Conserved Spatial Organization of FG Domains in the Nuclear Pore Complex.

Laboratory of Cellular Biophysics, The Rockefeller University, New York, New York.
Biophysical Journal (Impact Factor: 3.83). 01/2013; 104(1):37-50. DOI: 10.1016/j.bpj.2012.11.3823
Source: PubMed

ABSTRACT Selective transport through the nuclear pore complex (NPC) requires nucleoporins containing natively unfolded phenylalanine-glycine (FG) domains. Several differing models for their dynamics within the pore have been proposed. We characterize the behavior of the FG nucleoporins in vivo using polarized fluorescence microscopy. Using nucleoporins tagged with green fluorescent protein along their FG domains, we show that some of these proteins are ordered, indicating an overall orientational organization within the NPC. This orientational ordering of the FG domains depends on their specific context within the NPC, but is independent of active transport and cargo load. For most nups, behavior does not depend on the FG motifs. These data support a model whereby local geometry constrains the orientational organization of the FG nups. Intriguingly, homologous yeast and mammalian proteins show conserved behavior, suggesting functional relevance. Our findings have implications for mechanistic models of NPC transport.


Available from: Sanford Simon, Dec 23, 2013
  • Source
    [Show abstract] [Hide abstract]
    ABSTRACT: The distribution of disordered proteins (FG-nups) that line the transport channel of the nuclear pore complex (NPC) is investigated by means of coarse-grained molecular dynamics simulations. A one-bead-per-amino-acid model is presented that accounts for the hydrophobic/hydrophilic and electrostatic interactions between different amino acids, polarity of the solvent, and screening of free ions. The results indicate that the interaction of the FG-nups forms a high-density, doughnut-like distribution inside the NPC, which is rich in FG-repeats. We show that the obtained distribution is encoded in the amino-acid sequence of the FG-nups and is driven by both electrostatic and hydrophobic interactions. To explore the relation between structure and function, we have systematically removed different combinations of FG-nups from the pore to simulate inviable and viable NPCs that were previously studied experimentally. The obtained density distributions show that the maximum density of the FG-nups inside the pore does not exceed 185 mg/mL in the inviable NPCs, whereas for the wild-type and viable NPCs, this value increases to 300 mg/mL. Interestingly, this maximum density is not correlated to the total mass of the FG-nups, but depends sensitively on the specific combination of essential Nups located in the central plane of the NPC.
    Biophysical Journal 09/2014; 107(6):1393-1402. DOI:10.1016/j.bpj.2014.07.060 · 3.83 Impact Factor
  • Source
    [Show abstract] [Hide abstract]
    ABSTRACT: Intrinsically disordered Phe-Gly nucleoporins (FG Nups) within nuclear pore complexes exert multivalent interactions with transport receptors (Karyopherins (Kaps)) that orchestrate nucleocytoplasmic transport. Current FG-centric views reason that selective Kap translocation is promoted by alterations in the barrier-like FG Nup conformations. However, the strong binding of Kaps with the FG Nups due to avidity contradicts rapid Kap translocation in vivo. Here, using surface plasmon resonance, we innovate a means to correlate in situ mechanistic (molecular occupancy and conformational changes) with equilibrium (binding affinity) and kinetic (multivalent binding kinetics) aspects of Karyopherinβ1 (Kapβ1) binding to four different FG Nups. A general feature of the FxFG domains of Nup214, Nup62, and Nup153 is their capacity to extend and accommodate large numbers of Kapβ1 molecules at physiological Kapβ1 concentrations. A notable exception is the GLFG domain of Nup98, which forms a partially penetrable cohesive layer. Interestingly, we find that a slowly exchanging Kapβ1 phase forms an integral constituent within the FG Nups that coexists with a fast phase, which dominates transport kinetics due to limited binding with the pre-occupied FG Nups at physiological Kapβ1 concentrations. Altogether, our data reveal an emergent Kap-centric barrier mechanism that may underlie mechanistic and kinetic control in the nuclear pore complex.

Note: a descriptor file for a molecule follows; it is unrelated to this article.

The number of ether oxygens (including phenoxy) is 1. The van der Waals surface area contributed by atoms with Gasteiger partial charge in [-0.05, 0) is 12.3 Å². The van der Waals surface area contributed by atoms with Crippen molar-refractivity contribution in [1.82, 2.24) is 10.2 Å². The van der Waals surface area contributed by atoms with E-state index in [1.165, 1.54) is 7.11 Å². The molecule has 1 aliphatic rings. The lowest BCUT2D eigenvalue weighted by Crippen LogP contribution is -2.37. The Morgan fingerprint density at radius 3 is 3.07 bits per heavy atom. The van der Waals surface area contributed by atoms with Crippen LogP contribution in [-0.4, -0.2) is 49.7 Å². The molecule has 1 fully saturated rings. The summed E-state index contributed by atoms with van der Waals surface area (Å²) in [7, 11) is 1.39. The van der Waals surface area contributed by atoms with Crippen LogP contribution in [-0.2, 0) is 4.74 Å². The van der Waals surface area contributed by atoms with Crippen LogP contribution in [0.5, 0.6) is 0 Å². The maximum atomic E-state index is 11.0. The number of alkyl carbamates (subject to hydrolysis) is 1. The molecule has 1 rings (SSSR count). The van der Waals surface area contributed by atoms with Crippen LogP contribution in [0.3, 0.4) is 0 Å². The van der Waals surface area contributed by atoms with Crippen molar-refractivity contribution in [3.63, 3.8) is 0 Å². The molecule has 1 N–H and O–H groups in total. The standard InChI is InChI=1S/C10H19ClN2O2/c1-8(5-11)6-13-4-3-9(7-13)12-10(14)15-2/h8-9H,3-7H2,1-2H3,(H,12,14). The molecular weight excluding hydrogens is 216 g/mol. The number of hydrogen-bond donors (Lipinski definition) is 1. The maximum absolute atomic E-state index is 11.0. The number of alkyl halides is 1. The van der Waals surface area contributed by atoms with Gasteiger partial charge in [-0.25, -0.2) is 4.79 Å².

Biophysical Journal 04/2014; 106(8):1751-62. DOI:10.1016/j.bpj.2014.02.021 · 3.83 Impact Factor
  • Source
    [Show abstract] [Hide abstract]
    ABSTRACT: The partitioning of intracellular space beyond membrane-bound organelles can be achieved with collections of proteins that are multivalent or contain low-complexity, intrinsically disordered regions. These proteins can undergo a physical phase change to form functional granules or other entities within the cytoplasm or nucleoplasm that collectively we term "assemblage." Intrinsically disordered proteins (IDPs) play an important role in forming a subset of cellular assemblages by promoting phase separation. Recent work points to an involvement of assemblages in disease states, indicating that intrinsic disorder and phase transitions should be considered in the development of therapeutics.
    The Journal of Cell Biology 09/2014; 206(5):579-588. DOI:10.1083/jcb.201404124 · 9.69 Impact Factor